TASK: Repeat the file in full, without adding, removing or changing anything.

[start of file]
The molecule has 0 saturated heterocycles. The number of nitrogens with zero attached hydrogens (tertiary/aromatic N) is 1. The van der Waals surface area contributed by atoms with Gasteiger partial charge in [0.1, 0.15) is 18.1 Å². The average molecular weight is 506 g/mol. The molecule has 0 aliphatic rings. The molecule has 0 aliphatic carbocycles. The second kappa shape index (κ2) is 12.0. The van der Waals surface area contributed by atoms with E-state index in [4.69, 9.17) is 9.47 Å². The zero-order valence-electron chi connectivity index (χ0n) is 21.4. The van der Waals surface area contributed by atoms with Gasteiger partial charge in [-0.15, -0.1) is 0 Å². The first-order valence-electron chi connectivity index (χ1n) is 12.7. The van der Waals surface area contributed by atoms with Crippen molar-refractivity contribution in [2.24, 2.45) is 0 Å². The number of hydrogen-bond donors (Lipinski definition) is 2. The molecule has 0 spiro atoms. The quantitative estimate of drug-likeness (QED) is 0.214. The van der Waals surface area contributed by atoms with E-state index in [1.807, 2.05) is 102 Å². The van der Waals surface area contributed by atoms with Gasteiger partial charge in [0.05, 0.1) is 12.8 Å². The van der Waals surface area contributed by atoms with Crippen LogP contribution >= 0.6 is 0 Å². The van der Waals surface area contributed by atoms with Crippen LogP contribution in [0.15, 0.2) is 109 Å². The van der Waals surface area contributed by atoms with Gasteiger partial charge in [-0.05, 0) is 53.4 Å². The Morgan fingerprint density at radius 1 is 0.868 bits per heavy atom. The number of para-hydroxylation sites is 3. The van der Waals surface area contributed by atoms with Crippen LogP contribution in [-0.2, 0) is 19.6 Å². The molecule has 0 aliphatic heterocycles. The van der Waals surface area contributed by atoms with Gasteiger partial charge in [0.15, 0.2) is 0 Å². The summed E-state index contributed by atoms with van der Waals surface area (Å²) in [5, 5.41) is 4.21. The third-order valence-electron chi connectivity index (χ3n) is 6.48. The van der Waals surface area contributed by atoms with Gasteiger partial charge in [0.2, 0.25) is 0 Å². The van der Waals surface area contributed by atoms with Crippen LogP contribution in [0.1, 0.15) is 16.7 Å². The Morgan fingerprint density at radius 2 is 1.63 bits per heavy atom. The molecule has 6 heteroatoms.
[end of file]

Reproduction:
The molecule has 0 saturated heterocycles. The number of nitrogens with zero attached hydrogens (tertiary/aromatic N) is 1. The van der Waals surface area contributed by atoms with Gasteiger partial charge in [0.1, 0.15) is 18.1 Å². The average molecular weight is 506 g/mol. The molecule has 0 aliphatic rings. The molecule has 0 aliphatic carbocycles. The second kappa shape index (κ2) is 12.0. The van der Waals surface area contributed by atoms with E-state index in [4.69, 9.17) is 9.47 Å². The zero-order valence-electron chi connectivity index (χ0n) is 21.4. The van der Waals surface area contributed by atoms with Gasteiger partial charge in [-0.15, -0.1) is 0 Å². The first-order valence-electron chi connectivity index (χ1n) is 12.7. The van der Waals surface area contributed by atoms with Crippen molar-refractivity contribution in [2.24, 2.45) is 0 Å². The number of hydrogen-bond donors (Lipinski definition) is 2. The molecule has 0 spiro atoms. The quantitative estimate of drug-likeness (QED) is 0.214. The van der Waals surface area contributed by atoms with E-state index in [1.807, 2.05) is 102 Å². The van der Waals surface area contributed by atoms with Gasteiger partial charge in [0.05, 0.1) is 12.8 Å². The van der Waals surface area contributed by atoms with Crippen LogP contribution >= 0.6 is 0 Å². The van der Waals surface area contributed by atoms with Crippen LogP contribution in [0.15, 0.2) is 109 Å². The van der Waals surface area contributed by atoms with Gasteiger partial charge in [-0.05, 0) is 53.4 Å². The Morgan fingerprint density at radius 1 is 0.868 bits per heavy atom. The number of para-hydroxylation sites is 3. The van der Waals surface area contributed by atoms with Crippen LogP contribution in [-0.2, 0) is 19.6 Å². The molecule has 0 aliphatic heterocycles. The van der Waals surface area contributed by atoms with Gasteiger partial charge in [0.15, 0.2) is 0 Å². The summed E-state index contributed by atoms with van der Waals surface area (Å²) in [5, 5.41) is 4.21. The third-order valence-electron chi connectivity index (χ3n) is 6.48. The van der Waals surface area contributed by atoms with Gasteiger partial charge in [0.2, 0.25) is 0 Å². The van der Waals surface area contributed by atoms with Crippen LogP contribution in [0.1, 0.15) is 16.7 Å². The Morgan fingerprint density at radius 2 is 1.63 bits per heavy atom. The molecule has 6 heteroatoms.